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Former White House Counsel Defies Subpoena To Appear Before House Committee

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For the second time in less than a month, a senior member of President Donald Trump's administration defied a subpoena to appear before the House Judiciary Committee on Tuesday.

Former White House Counsel Don McGahn joined Attorney General William Barr in refusing to testify before the important House committee regarding special counsel Robert Mueller's report on Russian interference in the 2016 presidential election and alleged collusion with Trump's campaign.

McGahn skipped the hearing at the instruction of the White House, which has argued he cannot be forced to testify due to his role as an adviser to the president.

House Judiciary Committee Chairman Jerry Nadler, D-N.Y., described McGahn's refusal to testify as the latest example of the administration's "disdain for law" and declared the former White House counsel would eventually appear.

"Let me be clear: This Committee will hear Mr. McGahn's testimony, even if we have to go to court to secure it," Nadler said. "We will not allow the President to prevent the American people from hearing from this witness."

He added, "We will not allow the President to block congressional subpoenas, putting himself and his allies above the law."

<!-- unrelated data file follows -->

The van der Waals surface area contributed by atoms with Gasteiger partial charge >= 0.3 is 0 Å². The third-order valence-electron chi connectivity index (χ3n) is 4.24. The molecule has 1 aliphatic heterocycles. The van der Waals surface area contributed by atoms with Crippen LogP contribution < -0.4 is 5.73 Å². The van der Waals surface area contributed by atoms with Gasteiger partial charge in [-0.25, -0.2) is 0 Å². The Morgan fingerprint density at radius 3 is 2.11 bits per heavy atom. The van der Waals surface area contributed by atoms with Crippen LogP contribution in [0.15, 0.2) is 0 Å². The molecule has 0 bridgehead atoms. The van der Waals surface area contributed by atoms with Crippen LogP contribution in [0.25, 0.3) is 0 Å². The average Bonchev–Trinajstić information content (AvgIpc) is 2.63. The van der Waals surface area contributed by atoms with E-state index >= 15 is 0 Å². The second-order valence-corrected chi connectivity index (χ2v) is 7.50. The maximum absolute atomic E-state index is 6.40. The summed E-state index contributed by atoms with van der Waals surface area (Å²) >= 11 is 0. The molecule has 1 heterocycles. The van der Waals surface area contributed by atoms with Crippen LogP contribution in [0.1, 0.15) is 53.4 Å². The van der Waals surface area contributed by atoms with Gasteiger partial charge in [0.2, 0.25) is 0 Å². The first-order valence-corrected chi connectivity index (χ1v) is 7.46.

Democrats on the committee had been hoping to question McGahn about evidence of obstruction of justice by Trump detailed in Mueller's report.

Nadler argued that Trump would have been charged with obstruction of justice if not for the Justice Department's policy of refusing to indict a sitting president.

"And I believe that the President's conduct since the report was released, with respect to Mr. McGahn's testimony and other information we have sought, has carried this pattern of obstruction well beyond the four corners of the Mueller report," Nadler said.

Meanwhile, Trump has accused Democratic lawmakers of seeking a "do-over," claiming the Mueller investigation found "no collusion" and "no obstruction."

"The Democrats were very upset with the Mueller report, as perhaps they should be," Trump said on Monday. "And they're trying to get a redo, or a do-over, and you can't do that."

In addition to stonewalling Democrats' investigation of the Mueller report, Trump also continues to seek to thwart efforts to obtain his tax and financial records.

Trump's lawyers are appealing a U.S. district judge's Monday decision supporting the House Oversight Committee's subpoena for financial records from the president's longtime accounting firm Mazars USA LLP.

(Photo: Gage Skidmore)

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